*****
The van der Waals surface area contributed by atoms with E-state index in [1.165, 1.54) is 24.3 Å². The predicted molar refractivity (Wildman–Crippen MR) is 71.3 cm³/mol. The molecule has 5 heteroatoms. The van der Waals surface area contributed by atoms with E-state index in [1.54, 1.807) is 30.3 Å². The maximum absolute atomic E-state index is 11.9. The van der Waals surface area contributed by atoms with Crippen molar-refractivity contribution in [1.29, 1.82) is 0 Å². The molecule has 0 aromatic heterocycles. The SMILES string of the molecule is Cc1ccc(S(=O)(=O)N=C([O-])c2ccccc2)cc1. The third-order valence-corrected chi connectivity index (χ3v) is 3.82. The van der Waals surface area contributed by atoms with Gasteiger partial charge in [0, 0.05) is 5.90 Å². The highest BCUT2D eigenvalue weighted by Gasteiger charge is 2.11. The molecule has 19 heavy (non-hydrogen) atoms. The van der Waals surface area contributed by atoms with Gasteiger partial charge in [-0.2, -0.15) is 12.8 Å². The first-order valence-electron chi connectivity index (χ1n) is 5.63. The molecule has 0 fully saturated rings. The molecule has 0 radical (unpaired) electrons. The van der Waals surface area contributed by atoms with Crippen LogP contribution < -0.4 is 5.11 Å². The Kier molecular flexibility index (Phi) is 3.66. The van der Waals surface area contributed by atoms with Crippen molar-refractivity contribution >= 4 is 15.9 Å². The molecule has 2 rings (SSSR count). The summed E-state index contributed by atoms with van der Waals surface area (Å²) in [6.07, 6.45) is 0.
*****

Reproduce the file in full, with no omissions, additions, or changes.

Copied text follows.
The van der Waals surface area contributed by atoms with E-state index in [1.165, 1.54) is 24.3 Å². The predicted molar refractivity (Wildman–Crippen MR) is 71.3 cm³/mol. The molecule has 5 heteroatoms. The van der Waals surface area contributed by atoms with E-state index in [1.54, 1.807) is 30.3 Å². The maximum absolute atomic E-state index is 11.9. The van der Waals surface area contributed by atoms with Crippen molar-refractivity contribution in [1.29, 1.82) is 0 Å². The molecule has 0 aromatic heterocycles. The SMILES string of the molecule is Cc1ccc(S(=O)(=O)N=C([O-])c2ccccc2)cc1. The third-order valence-corrected chi connectivity index (χ3v) is 3.82. The van der Waals surface area contributed by atoms with Gasteiger partial charge in [0, 0.05) is 5.90 Å². The highest BCUT2D eigenvalue weighted by Gasteiger charge is 2.11. The molecule has 19 heavy (non-hydrogen) atoms. The van der Waals surface area contributed by atoms with Gasteiger partial charge in [-0.2, -0.15) is 12.8 Å². The first-order valence-electron chi connectivity index (χ1n) is 5.63. The molecule has 0 fully saturated rings. The molecule has 0 radical (unpaired) electrons. The van der Waals surface area contributed by atoms with Crippen LogP contribution < -0.4 is 5.11 Å². The Kier molecular flexibility index (Phi) is 3.66. The van der Waals surface area contributed by atoms with Crippen molar-refractivity contribution >= 4 is 15.9 Å². The molecule has 2 rings (SSSR count). The summed E-state index contributed by atoms with van der Waals surface area (Å²) in [6.07, 6.45) is 0.